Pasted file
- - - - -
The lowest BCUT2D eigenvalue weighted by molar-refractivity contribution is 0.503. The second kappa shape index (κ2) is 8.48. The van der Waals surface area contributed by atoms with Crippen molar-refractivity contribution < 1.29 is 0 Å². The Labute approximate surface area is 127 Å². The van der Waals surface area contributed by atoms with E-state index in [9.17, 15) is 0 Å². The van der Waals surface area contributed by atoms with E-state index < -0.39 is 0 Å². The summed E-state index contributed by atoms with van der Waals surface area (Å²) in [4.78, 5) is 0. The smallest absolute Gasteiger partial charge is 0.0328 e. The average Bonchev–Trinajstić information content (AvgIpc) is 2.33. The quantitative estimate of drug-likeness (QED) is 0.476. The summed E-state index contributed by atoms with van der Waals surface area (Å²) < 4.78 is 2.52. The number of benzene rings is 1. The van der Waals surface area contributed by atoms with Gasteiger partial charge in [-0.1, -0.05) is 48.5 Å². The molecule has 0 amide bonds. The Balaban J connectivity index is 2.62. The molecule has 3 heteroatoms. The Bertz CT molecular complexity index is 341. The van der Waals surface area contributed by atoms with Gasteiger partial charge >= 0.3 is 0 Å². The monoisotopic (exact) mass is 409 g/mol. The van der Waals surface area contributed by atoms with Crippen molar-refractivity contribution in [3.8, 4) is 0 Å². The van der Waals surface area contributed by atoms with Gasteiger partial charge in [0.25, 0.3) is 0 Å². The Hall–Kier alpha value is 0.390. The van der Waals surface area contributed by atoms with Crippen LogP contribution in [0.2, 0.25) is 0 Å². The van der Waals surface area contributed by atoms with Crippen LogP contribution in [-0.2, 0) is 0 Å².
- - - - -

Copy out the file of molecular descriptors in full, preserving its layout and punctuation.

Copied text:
The lowest BCUT2D eigenvalue weighted by molar-refractivity contribution is 0.503. The second kappa shape index (κ2) is 8.48. The van der Waals surface area contributed by atoms with Crippen molar-refractivity contribution < 1.29 is 0 Å². The Labute approximate surface area is 127 Å². The van der Waals surface area contributed by atoms with E-state index in [9.17, 15) is 0 Å². The van der Waals surface area contributed by atoms with E-state index < -0.39 is 0 Å². The summed E-state index contributed by atoms with van der Waals surface area (Å²) in [4.78, 5) is 0. The smallest absolute Gasteiger partial charge is 0.0328 e. The average Bonchev–Trinajstić information content (AvgIpc) is 2.33. The quantitative estimate of drug-likeness (QED) is 0.476. The summed E-state index contributed by atoms with van der Waals surface area (Å²) < 4.78 is 2.52. The number of benzene rings is 1. The van der Waals surface area contributed by atoms with Gasteiger partial charge in [-0.1, -0.05) is 48.5 Å². The molecule has 0 amide bonds. The Balaban J connectivity index is 2.62. The molecule has 3 heteroatoms. The Bertz CT molecular complexity index is 341. The van der Waals surface area contributed by atoms with Gasteiger partial charge >= 0.3 is 0 Å². The monoisotopic (exact) mass is 409 g/mol. The van der Waals surface area contributed by atoms with Crippen molar-refractivity contribution in [3.8, 4) is 0 Å². The van der Waals surface area contributed by atoms with Gasteiger partial charge in [0.25, 0.3) is 0 Å². The Hall–Kier alpha value is 0.390. The van der Waals surface area contributed by atoms with Crippen LogP contribution in [0.2, 0.25) is 0 Å². The van der Waals surface area contributed by atoms with Crippen LogP contribution in [-0.2, 0) is 0 Å².